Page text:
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Veteran publicist Jeff Abraham spends his days pitching stories, coordinating interviews and developing strategies for a roster of clients at Santa Monica-based Jonas Public Relations. As a senior account executive, his specialty has long been comedy. Abraham represented George Carlin for the last 11 years of his life, and more recently helped boost the launch of the National Comedy Center in Jamestown, New York.
There’s nothing funny, however, about his surprising new side project. Abraham has teamed with longtime pal Burt Kearns to write a book for which they investigated a rather macabre show-business phenomenon — the onstage demise. Their collaboration, The Show Won’t Go On: The Most Shocking, Bizarre, and Historic Deaths of Performers Onstage, hit shelves Sept. 3 courtesy of Chicago Review Press.
The Hollywood Reporter caught up with Abraham and Kearns (ahead of a scheduled presentation at the Dearly Departed Museum in Hollywood on Oct. 19) to get the backstory on how the book came together, how the duo helped set the record straight on the infamous death on Dick Cavett’s talk show and why one of their friends called the tome “truly, a celebration of life.”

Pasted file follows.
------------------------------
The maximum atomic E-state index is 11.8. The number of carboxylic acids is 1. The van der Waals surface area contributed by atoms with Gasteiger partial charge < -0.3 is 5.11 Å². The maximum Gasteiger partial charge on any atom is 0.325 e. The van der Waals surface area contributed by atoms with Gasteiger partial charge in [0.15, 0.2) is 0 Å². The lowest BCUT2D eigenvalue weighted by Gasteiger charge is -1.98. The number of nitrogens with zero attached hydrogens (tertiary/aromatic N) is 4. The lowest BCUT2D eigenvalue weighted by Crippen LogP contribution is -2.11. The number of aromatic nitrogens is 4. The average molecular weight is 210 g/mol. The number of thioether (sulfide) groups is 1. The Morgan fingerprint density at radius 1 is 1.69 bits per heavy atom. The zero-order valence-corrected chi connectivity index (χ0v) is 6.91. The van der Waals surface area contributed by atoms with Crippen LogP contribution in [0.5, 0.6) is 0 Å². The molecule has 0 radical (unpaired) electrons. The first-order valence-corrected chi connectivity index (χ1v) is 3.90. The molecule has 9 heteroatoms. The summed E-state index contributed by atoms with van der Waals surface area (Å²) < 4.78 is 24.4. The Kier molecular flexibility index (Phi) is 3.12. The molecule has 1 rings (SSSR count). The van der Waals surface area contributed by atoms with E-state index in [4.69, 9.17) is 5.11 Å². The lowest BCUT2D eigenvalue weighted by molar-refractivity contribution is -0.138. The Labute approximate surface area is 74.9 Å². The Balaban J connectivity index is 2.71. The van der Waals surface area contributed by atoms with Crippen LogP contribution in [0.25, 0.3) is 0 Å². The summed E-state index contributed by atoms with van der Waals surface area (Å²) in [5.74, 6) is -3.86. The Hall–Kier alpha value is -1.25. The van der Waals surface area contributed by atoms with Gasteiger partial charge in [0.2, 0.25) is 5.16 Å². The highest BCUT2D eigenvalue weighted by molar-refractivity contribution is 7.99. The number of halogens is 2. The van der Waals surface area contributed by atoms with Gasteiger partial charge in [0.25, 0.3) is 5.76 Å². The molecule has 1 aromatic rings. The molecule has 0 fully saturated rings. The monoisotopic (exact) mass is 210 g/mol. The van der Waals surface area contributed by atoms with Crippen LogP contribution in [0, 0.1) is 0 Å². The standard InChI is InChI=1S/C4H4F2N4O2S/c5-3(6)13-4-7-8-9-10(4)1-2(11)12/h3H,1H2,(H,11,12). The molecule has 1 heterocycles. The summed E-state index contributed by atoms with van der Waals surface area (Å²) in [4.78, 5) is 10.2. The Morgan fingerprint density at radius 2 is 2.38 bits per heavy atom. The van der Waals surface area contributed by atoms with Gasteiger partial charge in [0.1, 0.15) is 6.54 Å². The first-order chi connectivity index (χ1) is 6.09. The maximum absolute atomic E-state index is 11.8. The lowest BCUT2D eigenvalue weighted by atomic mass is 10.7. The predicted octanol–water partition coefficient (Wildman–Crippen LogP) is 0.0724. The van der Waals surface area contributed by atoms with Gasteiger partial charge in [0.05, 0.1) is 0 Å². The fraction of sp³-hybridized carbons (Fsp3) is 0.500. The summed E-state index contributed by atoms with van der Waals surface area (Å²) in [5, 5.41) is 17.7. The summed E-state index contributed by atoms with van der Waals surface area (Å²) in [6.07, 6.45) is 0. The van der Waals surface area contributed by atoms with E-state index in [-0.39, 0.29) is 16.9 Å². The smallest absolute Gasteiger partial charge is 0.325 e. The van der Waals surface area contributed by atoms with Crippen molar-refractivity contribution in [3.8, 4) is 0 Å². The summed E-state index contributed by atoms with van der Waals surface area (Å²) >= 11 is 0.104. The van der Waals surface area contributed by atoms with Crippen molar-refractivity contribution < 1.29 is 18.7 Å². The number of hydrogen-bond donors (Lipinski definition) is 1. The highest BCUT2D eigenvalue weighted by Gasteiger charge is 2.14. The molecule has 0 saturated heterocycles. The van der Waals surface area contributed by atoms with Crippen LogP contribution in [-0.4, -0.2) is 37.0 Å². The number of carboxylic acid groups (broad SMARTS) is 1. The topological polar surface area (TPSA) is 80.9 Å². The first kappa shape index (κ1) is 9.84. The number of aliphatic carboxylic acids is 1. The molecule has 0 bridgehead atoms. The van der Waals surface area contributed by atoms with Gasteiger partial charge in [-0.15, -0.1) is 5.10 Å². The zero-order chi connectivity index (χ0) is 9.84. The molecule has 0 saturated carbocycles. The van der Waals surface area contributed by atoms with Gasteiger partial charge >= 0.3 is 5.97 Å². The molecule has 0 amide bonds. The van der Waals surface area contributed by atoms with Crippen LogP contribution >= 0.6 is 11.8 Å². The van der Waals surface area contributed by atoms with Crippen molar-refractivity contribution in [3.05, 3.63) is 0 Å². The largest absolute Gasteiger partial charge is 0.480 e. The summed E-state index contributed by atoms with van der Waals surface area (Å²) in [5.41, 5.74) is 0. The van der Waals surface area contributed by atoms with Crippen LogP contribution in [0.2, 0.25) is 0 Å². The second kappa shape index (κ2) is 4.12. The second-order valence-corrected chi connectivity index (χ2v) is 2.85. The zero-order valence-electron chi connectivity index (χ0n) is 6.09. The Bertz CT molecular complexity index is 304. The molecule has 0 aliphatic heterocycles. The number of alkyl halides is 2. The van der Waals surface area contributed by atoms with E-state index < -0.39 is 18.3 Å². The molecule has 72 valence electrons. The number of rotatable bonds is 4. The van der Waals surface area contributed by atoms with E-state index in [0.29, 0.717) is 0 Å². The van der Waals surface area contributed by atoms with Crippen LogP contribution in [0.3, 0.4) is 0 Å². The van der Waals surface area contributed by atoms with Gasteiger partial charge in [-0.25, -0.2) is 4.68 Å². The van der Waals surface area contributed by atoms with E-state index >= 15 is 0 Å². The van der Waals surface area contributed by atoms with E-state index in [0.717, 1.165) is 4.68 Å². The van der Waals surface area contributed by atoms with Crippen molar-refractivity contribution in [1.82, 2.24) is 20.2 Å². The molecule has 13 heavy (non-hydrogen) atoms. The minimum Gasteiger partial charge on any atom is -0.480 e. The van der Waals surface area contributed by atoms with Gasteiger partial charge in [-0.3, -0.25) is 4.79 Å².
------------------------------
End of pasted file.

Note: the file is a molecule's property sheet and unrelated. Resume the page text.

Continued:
Whose idea was it to write a book about death? Particularly death onstage?
Abraham: The idea came to me 15 years ago this month after I’d attended an Elvis Presley tribute show at a Trump Casino outside Palm Springs. One of the special guests was Al Dvorin. Al was the man who popularized the phrase, “Elvis has left the building.” He’d worked for Col. Tom Parker for years and got the job of announcing that at the end of every concert to clear the room. After his spiel was included on Elvis’ Madison Square Garden album in 1972, Al developed a fan base of his own. After the show, he was signing autographs and I heard someone say, “Al, you should write a book!” Al replied, “I know. I have time!” The next morning, on the drive home to Las Vegas, he was killed in a car crash. I woke up to that news and seriously, it affected me. At the same time, I thought it would make a great book. Stories of performers who died on the way to a show, or on the way home, or onstage, I came up with a title: The Show Won’t Go On. I carried that around in my head for 12 years. Then I mentioned it to Burt.
Kearns: Jeff and I have been friends for 20 years. We met when he was publicist for my book, Tabloid Baby. We bonded over a love of show business and Jerry Lewis. Jeff mentioned the idea in early 2016. I said, “That’s great. I have an opening in my schedule. Let’s write it. Let’s not talk about it. Let’s do it.”